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When a deal closes, it presents an opportunity to celebrate and to share the merits of the transaction with the outside world. Too often, however, the companies that just worked so hard to consummate the deal choose to go dark, says Shannon Stucky Pritchett, senior managing director of strategic communications at FTI Consulting.

“We see a lot of activity around the signing and not a lot of focus on that first communication of the deal value and what you're trying to achieve,” says Pritchett, who has offices in Chicago and New York.

“There is a hesitancy to communicate in that period because you don't have all the answers. You're still working on your plans. You don't want to be wrong and the presumption is if you don't talk about it, everybody will just kind of go back to work and things will return to the status quo.”

When key stakeholders aren’t kept in the loop on a change, they tend to draw their own conclusions.

“Explaining the process and the timeline through which decisions will be made in order to keep people focused and continuing to build that trust and credibility is much better than just letting things simmer in a vacuum,” Pritchett says.

Smart Business Dealmakers spoke with Pritchett about the importance of a solid communications strategy upon the close of a transaction.

 

Be transparent

One of the challenges for a company in the wake of a deal is accepting that for a lot of people, the deal itself is breaking news. They didn’t spend all those hours and days at the negotiating table hammering out an agreement. Now that they do know about it, they want to know what it means for them.

“What are the next steps?” Pritchett says. “What is the timeline? When are we going to start seeing it from a customer/client perspective? How are you going to bring the product portfolios together? Are all the products still going to be available? If I’m a customer, is they're going to be salesforce consolidation where I'm working with a new rep? There are a lot of questions that may not be answered on day one until the companies get a little further along in their planning. You don't want to let that go for too long.”

The absence of adequate communication can sometimes be a result of minimal resources available to initiate this important dialogue.

“We find that communications is often led in HR or in marketing and in these moments of dealmaking, they have a lot of other responsibilities too,” Pritchett says. “Sometimes communications doesn't rise to the surface in terms of priority.”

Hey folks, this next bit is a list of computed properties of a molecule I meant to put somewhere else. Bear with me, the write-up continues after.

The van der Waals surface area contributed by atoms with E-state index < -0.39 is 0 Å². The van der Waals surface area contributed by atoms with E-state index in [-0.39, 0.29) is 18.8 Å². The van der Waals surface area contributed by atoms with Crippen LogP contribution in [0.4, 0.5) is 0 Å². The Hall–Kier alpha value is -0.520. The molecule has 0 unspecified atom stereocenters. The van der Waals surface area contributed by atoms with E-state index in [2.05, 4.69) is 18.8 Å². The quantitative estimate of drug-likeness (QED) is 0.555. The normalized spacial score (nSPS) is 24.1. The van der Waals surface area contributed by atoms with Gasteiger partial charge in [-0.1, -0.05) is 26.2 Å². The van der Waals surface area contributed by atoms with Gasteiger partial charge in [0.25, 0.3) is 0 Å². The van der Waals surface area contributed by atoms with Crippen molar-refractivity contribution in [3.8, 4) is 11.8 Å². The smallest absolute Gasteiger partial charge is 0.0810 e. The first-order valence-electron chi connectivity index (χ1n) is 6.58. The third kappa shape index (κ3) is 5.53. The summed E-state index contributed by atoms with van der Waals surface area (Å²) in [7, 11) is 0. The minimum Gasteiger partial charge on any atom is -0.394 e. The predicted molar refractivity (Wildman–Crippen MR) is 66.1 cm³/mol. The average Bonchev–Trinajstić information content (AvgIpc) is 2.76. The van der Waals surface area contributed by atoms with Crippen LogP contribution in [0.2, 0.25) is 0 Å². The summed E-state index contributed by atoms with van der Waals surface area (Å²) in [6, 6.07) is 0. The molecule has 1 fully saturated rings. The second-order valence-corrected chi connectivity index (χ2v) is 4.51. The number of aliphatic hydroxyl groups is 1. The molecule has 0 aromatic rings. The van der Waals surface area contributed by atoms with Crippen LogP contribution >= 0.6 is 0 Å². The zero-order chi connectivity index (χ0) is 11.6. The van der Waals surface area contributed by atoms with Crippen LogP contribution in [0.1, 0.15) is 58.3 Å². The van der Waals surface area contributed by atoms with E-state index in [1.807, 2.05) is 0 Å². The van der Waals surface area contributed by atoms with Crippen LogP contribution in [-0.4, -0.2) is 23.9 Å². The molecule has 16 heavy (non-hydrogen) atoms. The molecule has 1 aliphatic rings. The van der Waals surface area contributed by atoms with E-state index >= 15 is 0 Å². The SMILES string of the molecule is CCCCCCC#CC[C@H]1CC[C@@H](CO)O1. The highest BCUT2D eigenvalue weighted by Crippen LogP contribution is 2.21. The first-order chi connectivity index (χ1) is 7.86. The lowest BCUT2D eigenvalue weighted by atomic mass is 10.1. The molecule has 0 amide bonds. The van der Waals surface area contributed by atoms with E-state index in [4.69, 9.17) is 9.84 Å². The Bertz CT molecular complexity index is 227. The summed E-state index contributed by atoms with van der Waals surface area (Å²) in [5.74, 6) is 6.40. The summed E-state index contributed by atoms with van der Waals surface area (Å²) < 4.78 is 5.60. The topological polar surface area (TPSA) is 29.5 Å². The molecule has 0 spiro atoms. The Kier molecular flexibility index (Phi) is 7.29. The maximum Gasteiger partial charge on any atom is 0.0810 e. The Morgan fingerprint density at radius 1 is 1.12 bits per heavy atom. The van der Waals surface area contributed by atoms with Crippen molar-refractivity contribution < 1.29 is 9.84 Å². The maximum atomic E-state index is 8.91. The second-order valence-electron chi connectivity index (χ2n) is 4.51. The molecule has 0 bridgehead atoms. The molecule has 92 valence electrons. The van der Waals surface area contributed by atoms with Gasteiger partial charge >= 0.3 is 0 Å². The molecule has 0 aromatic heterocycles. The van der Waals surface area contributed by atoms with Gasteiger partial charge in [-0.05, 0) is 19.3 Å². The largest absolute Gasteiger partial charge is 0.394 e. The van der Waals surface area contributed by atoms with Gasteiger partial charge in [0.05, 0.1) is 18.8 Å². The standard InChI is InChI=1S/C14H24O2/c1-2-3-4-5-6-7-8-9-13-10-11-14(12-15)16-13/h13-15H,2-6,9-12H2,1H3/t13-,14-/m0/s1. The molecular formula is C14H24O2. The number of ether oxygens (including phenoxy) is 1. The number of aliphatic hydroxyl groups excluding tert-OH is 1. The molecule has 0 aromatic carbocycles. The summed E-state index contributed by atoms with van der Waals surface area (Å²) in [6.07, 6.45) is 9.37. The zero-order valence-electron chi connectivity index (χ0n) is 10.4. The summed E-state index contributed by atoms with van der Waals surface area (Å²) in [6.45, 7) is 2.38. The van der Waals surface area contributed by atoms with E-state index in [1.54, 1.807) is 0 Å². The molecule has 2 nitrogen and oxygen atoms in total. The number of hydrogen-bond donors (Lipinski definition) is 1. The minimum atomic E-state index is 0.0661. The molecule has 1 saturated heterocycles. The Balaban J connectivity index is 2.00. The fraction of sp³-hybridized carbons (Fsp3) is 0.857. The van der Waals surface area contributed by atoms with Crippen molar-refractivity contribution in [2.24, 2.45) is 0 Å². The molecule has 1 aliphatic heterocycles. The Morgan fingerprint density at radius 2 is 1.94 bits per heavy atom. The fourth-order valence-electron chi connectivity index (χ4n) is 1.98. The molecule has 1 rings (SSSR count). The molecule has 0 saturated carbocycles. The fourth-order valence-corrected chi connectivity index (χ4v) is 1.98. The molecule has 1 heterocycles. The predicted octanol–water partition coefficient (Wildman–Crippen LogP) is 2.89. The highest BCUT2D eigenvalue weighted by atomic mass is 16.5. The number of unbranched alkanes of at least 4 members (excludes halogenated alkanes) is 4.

Craft the right message

Another factor is the loyalty that companies tend to have for these internal communications personnel or with a PR firm that they have worked with for a long time, Pritchett says. Try as they might, they may not be up to the job at hand.

“Specialized expertise can help anticipate what the next series of questions is going to be after a deal or to see around corners to identify potential risks,” Pritchett says. “That's why having a more specialized communications adviser can really add a lot of value to the process in terms of getting ahead.”

The ultimate success or failure of a deal can be shaped by your ability to deliver the right message.

“If you're not experienced in the communications discipline, you're probably just saying, ‘Here's what's coming and here's what you need to know,’” Pritchett says. “You're forgetting to continually reinforce the why and the end goal of what you're working toward and why it ultimately is going to be a good thing.”

 

Set the tone

If you do bring in outside people to help you communicate all that needs to be said about a deal, you need to find the right personnel that can do the job and do it in a way that resonates with your audience.

“It's finding the adviser who is going to really appreciate nuance and develop communications that are authentic to you,” Pritchett says. “On the other side of the equation, you need someone who understands the process of what needs to happen through each phase, including the signing of the deal and how that gets announced. What needs to happen to set the right tone at the close and then what needs to happen after the close to capture those synergies and to achieve the ROI?”

In this age of continuous M&A activity and increased regulatory scrutiny of deals, investors are becoming increasingly vocal about transactions and their merits. “So really being prepared for all those twists and turns at every phase in the process and knowing what you're going to say in advance is critically important,” Pritchett says. “The way the news cycle is today, you don't have the luxury of taking a day or two to figure it out. You need to be able to move quickly.”